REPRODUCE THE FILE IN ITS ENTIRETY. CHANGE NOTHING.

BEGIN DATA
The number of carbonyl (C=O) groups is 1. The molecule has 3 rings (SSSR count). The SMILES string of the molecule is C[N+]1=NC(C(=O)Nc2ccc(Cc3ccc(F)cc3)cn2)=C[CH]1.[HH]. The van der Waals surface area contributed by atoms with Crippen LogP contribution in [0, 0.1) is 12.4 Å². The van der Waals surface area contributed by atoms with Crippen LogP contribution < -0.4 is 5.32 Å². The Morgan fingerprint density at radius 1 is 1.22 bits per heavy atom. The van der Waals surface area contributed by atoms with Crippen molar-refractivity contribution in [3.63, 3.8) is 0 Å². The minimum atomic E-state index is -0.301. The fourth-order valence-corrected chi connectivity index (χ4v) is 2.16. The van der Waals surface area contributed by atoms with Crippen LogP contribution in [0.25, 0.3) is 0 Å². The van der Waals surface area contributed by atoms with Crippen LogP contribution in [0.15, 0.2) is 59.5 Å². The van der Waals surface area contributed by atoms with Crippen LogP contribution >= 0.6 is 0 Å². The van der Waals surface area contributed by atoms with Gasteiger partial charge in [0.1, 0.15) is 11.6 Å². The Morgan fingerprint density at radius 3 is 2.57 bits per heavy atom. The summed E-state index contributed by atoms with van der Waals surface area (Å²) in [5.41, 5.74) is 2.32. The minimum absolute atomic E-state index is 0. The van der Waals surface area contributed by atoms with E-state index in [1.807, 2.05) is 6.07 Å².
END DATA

The number of carbonyl (C=O) groups is 1. The molecule has 3 rings (SSSR count). The SMILES string of the molecule is C[N+]1=NC(C(=O)Nc2ccc(Cc3ccc(F)cc3)cn2)=C[CH]1.[HH]. The van der Waals surface area contributed by atoms with Crippen LogP contribution in [0, 0.1) is 12.4 Å². The van der Waals surface area contributed by atoms with Crippen LogP contribution < -0.4 is 5.32 Å². The Morgan fingerprint density at radius 1 is 1.22 bits per heavy atom. The van der Waals surface area contributed by atoms with Crippen molar-refractivity contribution in [3.63, 3.8) is 0 Å². The minimum atomic E-state index is -0.301. The fourth-order valence-corrected chi connectivity index (χ4v) is 2.16. The van der Waals surface area contributed by atoms with Crippen LogP contribution in [0.25, 0.3) is 0 Å². The van der Waals surface area contributed by atoms with Crippen LogP contribution in [0.15, 0.2) is 59.5 Å². The van der Waals surface area contributed by atoms with Crippen LogP contribution >= 0.6 is 0 Å². The van der Waals surface area contributed by atoms with Gasteiger partial charge in [0.1, 0.15) is 11.6 Å². The Morgan fingerprint density at radius 3 is 2.57 bits per heavy atom. The summed E-state index contributed by atoms with van der Waals surface area (Å²) in [5.41, 5.74) is 2.32. The minimum absolute atomic E-state index is 0. The van der Waals surface area contributed by atoms with E-state index in [1.807, 2.05) is 6.07 Å².